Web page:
Cloud security and IoT are the new peanut butter and jelly

by Christine Parizo, writer, Tech Pro Research, October 2017

For enterprises using cloud services with IoT, it’s critical to adhere to as many security practices as possible. Experts weigh in on the best approaches to take.

The Internet of Things (IoT) adds another sticky layer to the question of cloud security. Most organizations think in terms of the devices themselves, rather than the services offered through the cloud, as potential vulnerability points. However, with all the data being gathered through IoT devices, organizations will find that utilizing cloud services may be the best way to alleviate strain on their in-house infrastructures. That opens up a whole new can of worms–and experts advise getting on top of cloud security now, rather than later, to prevent costly breaches.

IoT devices will monitor, communicate, and respond according to their environments, according to Paul Hill, senior consultant at SystemExperts. While many of these IoT devices are consumer-oriented, more enterprises are embracing IoT devices for a variety of applications.

“Potentially, IoT will double, or even increase by an order magnitude, the number of devices appearing on an enterprise network,” Hill said. Gathering and analyzing that information will easily exceed most IT departments’ in-house server capacity, leading organizations to cloud data centers. But that comes with its own perils.

Shore up network controls before introducing IoT

The Cloud Security Alliance (CSA) has formed a working group to offer best practices, and experts offer a few of their own tips to prevent cloud security from being the weak link in an IoT deployment: handling traffic, understanding the security around cloud services, and more.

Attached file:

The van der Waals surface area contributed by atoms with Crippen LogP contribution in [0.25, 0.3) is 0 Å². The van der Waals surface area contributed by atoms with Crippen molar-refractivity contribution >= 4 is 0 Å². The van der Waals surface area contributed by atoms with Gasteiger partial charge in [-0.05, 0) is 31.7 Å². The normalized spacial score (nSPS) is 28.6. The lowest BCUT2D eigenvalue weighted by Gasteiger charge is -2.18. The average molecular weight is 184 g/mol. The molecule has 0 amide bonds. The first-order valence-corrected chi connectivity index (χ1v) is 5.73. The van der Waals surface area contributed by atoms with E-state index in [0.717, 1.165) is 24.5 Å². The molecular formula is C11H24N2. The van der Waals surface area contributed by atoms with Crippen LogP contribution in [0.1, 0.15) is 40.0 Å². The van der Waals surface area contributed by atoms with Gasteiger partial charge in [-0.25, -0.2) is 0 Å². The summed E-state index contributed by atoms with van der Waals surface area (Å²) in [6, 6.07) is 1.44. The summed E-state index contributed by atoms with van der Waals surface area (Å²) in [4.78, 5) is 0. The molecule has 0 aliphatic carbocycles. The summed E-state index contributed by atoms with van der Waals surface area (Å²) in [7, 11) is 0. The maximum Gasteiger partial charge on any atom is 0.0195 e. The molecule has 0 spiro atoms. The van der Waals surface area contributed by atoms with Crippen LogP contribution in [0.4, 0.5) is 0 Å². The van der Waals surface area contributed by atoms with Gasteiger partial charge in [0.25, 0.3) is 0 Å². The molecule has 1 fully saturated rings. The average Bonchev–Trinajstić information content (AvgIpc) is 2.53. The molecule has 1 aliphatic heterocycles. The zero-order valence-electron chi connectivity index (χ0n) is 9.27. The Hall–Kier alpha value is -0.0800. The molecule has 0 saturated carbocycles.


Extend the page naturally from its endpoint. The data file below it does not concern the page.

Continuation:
For example, Hill recommended segregating IoT traffic from other network traffic. “Just as most secure organizations segregate their data traffic from their voice traffic, the IoT traffic should also be segregated from other network traffic,” he said, noting that an IoT gateway can be used for this purpose.

In addition, IoT network traffic needs to be monitored and managed once it’s segregated, just like any other traffic on the network. “Many enterprises lack a complete understanding of the network traffic generated by IoT devices and the cloud services they may access,” Hill said. “Tools will be needed to detect whether–and when–compromised credentials or unmanaged devices are used to access cloud services,” as well as to verify that sensitive IoT data and systems are securely handled.

Some insight into traffic can be gleaned from DNS, firewall, and web proxy logs. However, more advanced tools, like intrusion detection systems, intrusion prevention systems, and cloud access security broker systems, should be considered, Hill said.

Advantages of cloud computing include lowered operational costs, greater technological flexibility, and the ability to rapidly implement new systems or services. However, cloud computing has also opened up new opportunities for impact by security threats or lost data. This policy provides guidelines for secure and effective cloud computing operations to ensure the integrity and privacy of company-owned information. Free for Tech Pro Research subscribers.

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